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‘Batman v Superman’ Flies to Another $7.7 Million on Thursday

Early tracking suggests $63 million to $65 million for the superhero saga in its second weekend

“Batman v Superman: Dawn of Justice” has flown to another $7.7 million on Thursday, bringing its domestic total up to $209 million.

Analysts are predicting a 60 percent to 65 percent drop from the film’s opening weekend, during which it debuted to $166 million, meaning industry experts are expecting $63 million to $65 million for the superhero slugfest in its second round.

However, “Batman v Superman” is still set to reign at the box office this weekend, with the faith-based indie “God’s Not Dead 2” opening in 2,300 theaters, while Freestyle’s comedy “Meet the Blacks” is reaching 1,000 screens.

The weekend will also launch a number of limited releases as well, such as Don Cheadle‘s “Miles Ahead,” “The Dark Horse” and “Natural Born Pranksters.” The “Dazed and Confused” followup “Everybody Wants Some!!” debuted on Wednesday.

In the days leading up to the second weekend of “Batman v Superman,” starring Henry Cavill and Ben Affleck, Fandango ticket sales were 30 percent higher than any typical blockbuster and were leading sales for the online ticketer.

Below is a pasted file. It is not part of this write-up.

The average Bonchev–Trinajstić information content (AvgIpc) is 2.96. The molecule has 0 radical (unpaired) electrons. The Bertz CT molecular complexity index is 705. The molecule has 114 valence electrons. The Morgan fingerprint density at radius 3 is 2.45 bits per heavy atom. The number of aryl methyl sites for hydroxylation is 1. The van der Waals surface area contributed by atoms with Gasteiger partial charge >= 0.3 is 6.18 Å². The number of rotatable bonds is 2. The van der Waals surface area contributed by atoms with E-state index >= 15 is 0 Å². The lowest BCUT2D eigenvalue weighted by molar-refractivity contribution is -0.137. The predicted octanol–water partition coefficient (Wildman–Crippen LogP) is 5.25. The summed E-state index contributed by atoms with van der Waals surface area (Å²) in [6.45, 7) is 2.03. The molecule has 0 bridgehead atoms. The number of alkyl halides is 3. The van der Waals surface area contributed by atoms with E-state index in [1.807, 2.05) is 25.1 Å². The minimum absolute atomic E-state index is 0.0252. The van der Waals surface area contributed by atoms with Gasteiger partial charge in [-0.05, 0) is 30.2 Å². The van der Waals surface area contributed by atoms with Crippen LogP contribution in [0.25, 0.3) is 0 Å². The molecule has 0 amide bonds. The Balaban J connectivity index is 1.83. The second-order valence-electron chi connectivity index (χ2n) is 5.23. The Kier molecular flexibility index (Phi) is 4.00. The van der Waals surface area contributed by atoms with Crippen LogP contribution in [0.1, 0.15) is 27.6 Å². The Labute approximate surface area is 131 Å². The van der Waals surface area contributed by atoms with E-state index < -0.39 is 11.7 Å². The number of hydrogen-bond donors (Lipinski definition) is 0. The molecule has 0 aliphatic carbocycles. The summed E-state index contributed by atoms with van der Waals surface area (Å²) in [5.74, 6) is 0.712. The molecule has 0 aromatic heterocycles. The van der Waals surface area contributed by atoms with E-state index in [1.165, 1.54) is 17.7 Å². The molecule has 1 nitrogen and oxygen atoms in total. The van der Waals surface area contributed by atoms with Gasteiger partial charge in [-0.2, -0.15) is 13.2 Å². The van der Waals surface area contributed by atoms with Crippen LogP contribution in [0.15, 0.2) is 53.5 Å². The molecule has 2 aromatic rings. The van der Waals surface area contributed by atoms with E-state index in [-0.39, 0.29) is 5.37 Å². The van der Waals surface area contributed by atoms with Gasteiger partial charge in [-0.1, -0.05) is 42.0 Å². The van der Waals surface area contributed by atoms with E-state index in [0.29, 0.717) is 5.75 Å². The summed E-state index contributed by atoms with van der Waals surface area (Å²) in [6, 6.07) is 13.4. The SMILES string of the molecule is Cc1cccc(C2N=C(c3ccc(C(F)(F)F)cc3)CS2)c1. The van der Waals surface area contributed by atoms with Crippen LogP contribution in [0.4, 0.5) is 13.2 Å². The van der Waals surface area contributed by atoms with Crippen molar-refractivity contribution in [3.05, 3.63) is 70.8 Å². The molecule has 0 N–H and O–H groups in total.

Last weekend, the international and global numbers solidified as well, and the film’s $420 million opening remains the best ever for a superhero movie and the fourth-best opening opening weekend worldwide ever.

It was easily the biggest opening ever in March, and set new standards for director Zack Snyder, Affleck and Cavill as well.

The 945 screens that IMAX gave over to “Batman v Superman” globally were a record, and the $36 million they took in was the best ever outside the summer and holiday periods, ranking behind only “Star Wars: The Force Awakens” ($47.5 million) and “Jurassic World” ($44.1 million).

And this was all despite negative reviews from both fans and critics; the film currently holds a score of 29 percent on Rotten Tomatoes and a B on CinemaScore.

This means that it joined a list of blockbusters that have succeeded despite negative buzz. “Twilight,” for example, had a Rotten Tomatoes score of 48 percent (at the time, CinemaScore did not tally independent films), but still opened to $69.9 million, and went on to gross $193 million domestically.

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